Carol swallowed hard. She too had tried to forget the tragic events in her own safe home during the few moments she had been gone. “I found you in the bathroom when I got home from the store. You had curled up into a ball and you were hiding behind the door. When I asked you where Faith was, you said, ‘I don’t know.’”
“She was here when I left,” I reminded you. “Did she go home?” Carol patted Clisty’s hand. “Again, you said, ‘I don’t know.’ I didn’t know how you could forget such a thing.”
“When the police came, you told them about the treasures you and Faith had found when you two were out exploring. You said Faith had a little trouble with her bike chain, but nothing else.”
Al came in and placed Carol’s hotel go-bag on the floor in the corner. “Faith’s bicycle was still in the yard when I got home. When I checked it, there was nothin’ wrong with the chain or any of it.” He sat down on one of the bedroom chairs and listened.
“Oh Mama, I didn’t help the police at all?” Clisty was devastated. “I thought I remembered that I gave them valuable information.”
“You did,” her mother assured her as she smiled. “They said you were repressing the memory of the kidnapping, so they called in a psychologist to talk to you.”
“Dr. Phillips,” her dad added.
“Did the psychologist help me remember?” Her eyes blinked and she squinted as if she were trying to see into a past long forgotten.
“Yes, the repression was there but she helped you anyway. Since you were a minor, your dad and I sat in the corner of the room when she interviewed you. We had our lawyer with us. They treated the interview like a deposition, recorded it and then they transcribed the recording.”
Al reached into the dresser drawer beside him, sorted through the gold covered, jewelry gift boxes and pulled some papers from the bottom. He handed the few sheets of paper to his wife.
Carol took the legal size type written papers and smoothed out the fold lines with her hands. “This is the transcript of the interview. We saved it all of these years. That was such a difficult time for all of us.”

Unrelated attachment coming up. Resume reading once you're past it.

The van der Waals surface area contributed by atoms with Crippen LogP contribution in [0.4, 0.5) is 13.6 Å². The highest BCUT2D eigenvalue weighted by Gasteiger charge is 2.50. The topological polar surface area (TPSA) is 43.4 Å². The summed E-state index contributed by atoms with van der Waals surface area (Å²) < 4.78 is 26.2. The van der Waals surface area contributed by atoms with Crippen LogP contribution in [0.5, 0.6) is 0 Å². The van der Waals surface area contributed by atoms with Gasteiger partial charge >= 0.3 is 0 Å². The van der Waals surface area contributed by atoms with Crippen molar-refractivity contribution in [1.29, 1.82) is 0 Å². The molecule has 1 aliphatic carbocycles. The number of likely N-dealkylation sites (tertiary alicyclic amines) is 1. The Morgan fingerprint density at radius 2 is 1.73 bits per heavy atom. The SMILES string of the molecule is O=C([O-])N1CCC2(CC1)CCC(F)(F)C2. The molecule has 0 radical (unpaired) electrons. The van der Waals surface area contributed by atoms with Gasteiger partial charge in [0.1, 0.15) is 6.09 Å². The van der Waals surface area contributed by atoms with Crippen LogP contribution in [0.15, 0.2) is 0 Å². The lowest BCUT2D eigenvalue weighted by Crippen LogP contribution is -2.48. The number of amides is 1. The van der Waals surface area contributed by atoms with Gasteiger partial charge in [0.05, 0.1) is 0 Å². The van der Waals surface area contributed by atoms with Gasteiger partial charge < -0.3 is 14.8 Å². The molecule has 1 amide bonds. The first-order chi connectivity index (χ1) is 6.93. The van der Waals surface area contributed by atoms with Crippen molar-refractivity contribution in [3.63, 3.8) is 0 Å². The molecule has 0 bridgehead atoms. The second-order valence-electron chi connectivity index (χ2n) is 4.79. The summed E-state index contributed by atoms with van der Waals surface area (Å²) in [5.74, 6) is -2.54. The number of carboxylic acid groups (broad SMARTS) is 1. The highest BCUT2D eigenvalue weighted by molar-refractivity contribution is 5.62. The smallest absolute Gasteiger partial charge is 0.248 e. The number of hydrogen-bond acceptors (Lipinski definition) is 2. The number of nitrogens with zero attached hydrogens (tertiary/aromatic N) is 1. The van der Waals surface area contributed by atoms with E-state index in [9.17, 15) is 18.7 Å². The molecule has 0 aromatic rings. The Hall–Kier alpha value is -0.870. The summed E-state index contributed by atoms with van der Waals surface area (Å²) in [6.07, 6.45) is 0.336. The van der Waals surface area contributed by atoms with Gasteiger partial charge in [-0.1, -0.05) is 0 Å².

“Read what it says, Mom. I have to know.”
Carol lifted her reading glasses that hung from the necklace around her neck and put them to her eyes. At first she hesitated and then began to read the dialog printed by the court.
Transcript of the eye witness account of Clisty Sinclair, age 9:
Dr. Yvonne Phillips: “Hi Clisty. What can you tell us about the man who kidnapped your friend, Faith? It was a man, wasn’t it?”
Clisty Sinclair: “I don’t know what you mean.”
Carol placed the paper in her lap for a moment. “Dr. Phillips tried to reach your memory using a normal interview method. She quickly saw that wouldn’t work, so she began in a different way.”
Dr. Yvonne Phillips: Someone stopped by your house to pick up a package, didn’t they? Was the person a stranger?”
Clisty Sinclair: “What did you say? There was no package.”
Dr. Yvonne Phillips: “The package was wrapped in pink ribbon, Honey. It was a sweet package.”
Clisty Sinclair: “I didn’t like him.”
Dr. Yvonne Phillips: “Why didn’t you like him? Was he mean?”
Clisty Sinclair: “He nearly broke the package he was supposed to pick up.”
Dr. Yvonne Phillips: “Did he put the package in the basket of his bicycle, like you and Faith do when you ride?”
Clisty Sinclair: “No, he had an old truck.”
Dr. Yvonne Phillips: “Oh, a truck. How do you know it was a truck if you were hiding?”
Clisty Sinclair: “’Cause it sounded like Grandpa’s truck and grandpa said his truck made such a racket because it was as old as he was.”
Dr. Yvonne Phillips: “That’s good, Clisty. I’ll bet the man said nothing about where he was taking the package.”
Clisty Sinclair: “He said if the package didn’t stop making so much noise, he’s drop it in the lake, ‘cause he’d drive right down Michigan Avenue.”
Dr. Yvonne Phillips: “So you know where Faith was taken?”
Clisty Sinclair: “What? I don’t know what you mean. I just heard him yelling about driving a hundred-sixty miles away, no one would look for the pink package in another state.”